No more bridge from Tuesday t' Friday
Everybodies gone high society
Hope lost his head 'n got off on alligators
Somebodies leavin' peanuts on the curbins
For uh white elephant escaped from zoo with love
Goes t' show what uh moon can do

- Moonlight On Vermont

Edit1: Courtesy of "fattyjubbo" and the magic of YouTube, here's the Captain and the Magic Band performing "She's Too Much for My Mirror" and "My Human Gets Me Blues" in Belgium in 1969:

He came by his weirdness honestly. A Lester Bangs interview in the Village Voice from 1980 opens with a "highly urbane, slyly witty" dialog between the Captain and a gila monster:

“GRAAUUWWWKKK!” says the big slumbrous (sic) reptile, peering out its laser-green lidless bulging eyes and missing nothing.

“Brickbats fly my fireplace,” answers Van Vliet. “Upside down I see them in the fire. The squeak and roast there. Wings leap across the floor.”

“KRAAUUAUUWWWKKK!” advises the heat-resistant gila. Van Vliet the Captain nods and ponders the efficacy of such a course.

But you don’t stake a career on being weird. You don’t suffer just for the sake of being weird. You don’t live with your wife in a trailer in the desert in order to afford the luxury of being as weird as you can possibly be. Or, then again, maybe that’s exactly what you do.

Edit2: Courtesy of “crushingdeath” and YouTube, here's an interview with the Captain on Letterman where he discusses, among other things, his formal schooling, which entailed about a half-day's worth of kindergarten:

Regardless, “weird” is a completely subjective description. From an artist’s perspective, the site of the rest of us careerists all working furiously to make commodities of ourselves surely must seem weird. And “weird” isn’t necessarily wrong, it’s just problematic for the rest of us, like a streaker at High Mass.

Presumably, when you’ve had your moment of clarity and decided that anything is better than being a commodity, you start to welcome the weird. Embrace it, bring it into your home and make it your mantle. And maybe, when you’ve turned that corner, that’s when a goose squawking sounds more beautiful to you than Miles Davis’ solo in “Concierto De Aranjuen,” because the former is a truly ego-less expression, rather than a performance.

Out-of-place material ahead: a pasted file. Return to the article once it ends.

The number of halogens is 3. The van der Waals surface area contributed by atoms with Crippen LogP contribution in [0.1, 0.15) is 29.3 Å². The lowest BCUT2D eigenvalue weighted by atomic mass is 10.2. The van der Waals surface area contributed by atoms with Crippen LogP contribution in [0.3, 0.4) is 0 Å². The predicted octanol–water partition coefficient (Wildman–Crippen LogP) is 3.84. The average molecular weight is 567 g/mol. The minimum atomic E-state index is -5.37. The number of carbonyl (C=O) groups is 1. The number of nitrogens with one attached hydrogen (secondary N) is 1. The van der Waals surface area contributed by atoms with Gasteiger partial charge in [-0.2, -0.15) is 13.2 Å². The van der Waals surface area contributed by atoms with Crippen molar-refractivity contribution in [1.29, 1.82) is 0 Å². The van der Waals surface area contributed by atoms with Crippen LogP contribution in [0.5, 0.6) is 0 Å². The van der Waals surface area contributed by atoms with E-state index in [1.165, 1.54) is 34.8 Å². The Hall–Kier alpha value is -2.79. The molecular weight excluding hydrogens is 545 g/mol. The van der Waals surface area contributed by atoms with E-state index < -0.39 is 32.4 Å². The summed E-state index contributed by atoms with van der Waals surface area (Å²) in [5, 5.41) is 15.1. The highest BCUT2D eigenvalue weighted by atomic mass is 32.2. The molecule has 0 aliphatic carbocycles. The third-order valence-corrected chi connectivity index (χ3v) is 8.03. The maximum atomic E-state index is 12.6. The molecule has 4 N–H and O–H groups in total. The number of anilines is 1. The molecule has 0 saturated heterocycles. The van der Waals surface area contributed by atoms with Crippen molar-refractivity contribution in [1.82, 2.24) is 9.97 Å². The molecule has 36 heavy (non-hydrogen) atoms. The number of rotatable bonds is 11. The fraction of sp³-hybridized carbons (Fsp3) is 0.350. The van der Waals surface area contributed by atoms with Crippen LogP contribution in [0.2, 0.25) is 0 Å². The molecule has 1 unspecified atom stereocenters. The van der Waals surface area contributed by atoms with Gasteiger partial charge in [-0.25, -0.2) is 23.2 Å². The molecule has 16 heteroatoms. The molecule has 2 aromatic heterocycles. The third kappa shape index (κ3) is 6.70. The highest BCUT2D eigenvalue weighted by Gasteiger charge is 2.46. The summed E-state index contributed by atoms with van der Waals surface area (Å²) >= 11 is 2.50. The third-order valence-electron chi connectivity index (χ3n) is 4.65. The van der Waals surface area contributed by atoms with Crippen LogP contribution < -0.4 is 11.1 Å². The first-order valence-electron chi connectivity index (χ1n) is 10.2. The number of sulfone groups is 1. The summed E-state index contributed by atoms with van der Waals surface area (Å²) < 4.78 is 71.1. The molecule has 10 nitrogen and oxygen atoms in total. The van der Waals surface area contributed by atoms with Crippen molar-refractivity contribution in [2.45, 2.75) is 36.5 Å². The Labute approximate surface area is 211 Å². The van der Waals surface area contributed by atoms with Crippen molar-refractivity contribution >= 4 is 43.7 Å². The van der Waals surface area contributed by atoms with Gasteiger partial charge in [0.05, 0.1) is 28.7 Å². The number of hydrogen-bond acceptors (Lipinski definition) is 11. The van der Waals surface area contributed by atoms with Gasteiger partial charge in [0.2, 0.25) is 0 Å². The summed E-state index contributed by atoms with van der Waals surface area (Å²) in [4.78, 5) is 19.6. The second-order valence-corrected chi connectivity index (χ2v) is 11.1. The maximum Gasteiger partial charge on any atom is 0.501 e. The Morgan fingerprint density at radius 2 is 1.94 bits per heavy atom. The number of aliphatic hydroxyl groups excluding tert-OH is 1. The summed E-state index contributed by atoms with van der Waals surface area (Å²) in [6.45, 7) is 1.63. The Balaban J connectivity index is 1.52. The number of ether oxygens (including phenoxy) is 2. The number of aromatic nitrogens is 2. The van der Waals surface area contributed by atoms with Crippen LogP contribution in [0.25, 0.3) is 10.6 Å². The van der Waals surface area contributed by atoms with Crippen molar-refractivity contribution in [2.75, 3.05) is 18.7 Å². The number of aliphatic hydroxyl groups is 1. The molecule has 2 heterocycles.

If there’s a hint of elitism in what I’ve just written, I want to dispel it, at least as it relates to Beefheart. I don’t think of his music as insular or as an expression of indifference to his audience. Both Beefheart and the goose are squawking, first and foremost, because they want to be heard. Whether the subsequent intention is to provoke, offend, annoy or inspire is secondary and has as much to do with the audience’s interpretation as it does the artist’s intention.

The spotted hawk swoops by and accuses me, he complains of my gab and my loitering.

I too am not a bit tamed, I too am untranslatable,

I sound my barbaric YAWP over the roofs of the world.

- Walt Whitman, "Song of Myself"

Consider Trout Mask a 28-song yawp, although Beefheart had more yawping to do, under outré titles such as Lick My Decals Off, Baby and Shiny Beast (Bat Chain Puller). Is yawping music? Hell, I don’t know. I’m not even sure that acknowledging Beefheart’s yawp is the same thing as getting his music.

And I’m not sure there’s anything to get. In Zen scriptures, there’s a story of a master who is confronted by a monk on the subject of living in accord with the Tao. The master simply pulls the monk’s nose and laughs out loud. Suddenness, unpredictability and unending change: All of the analysis and doctrine in the world isn’t going to help you get your fingerprints on those elements. The moment simultaneously arrives and passes, like the trout effortlessly squirming through my hands. As with Beefheart's music, there is no getting it.



Blogger Proserpina said...

Amazing article. Just, right now, i found out a bit of Master Beefheart. And i know about him when Robert Plant was in a bar (few days after the Zeppelin's reunion) and asked: "What shitty music is that" (he was talking about Radiohead and Red Hot Chili Pepper's) and, inmediately the bar's owner said: "well, what would you like to hear Mr. Plant?" and he said: "What about something of Captain Beefheart?"

Nice Post my friend.

9:01 PM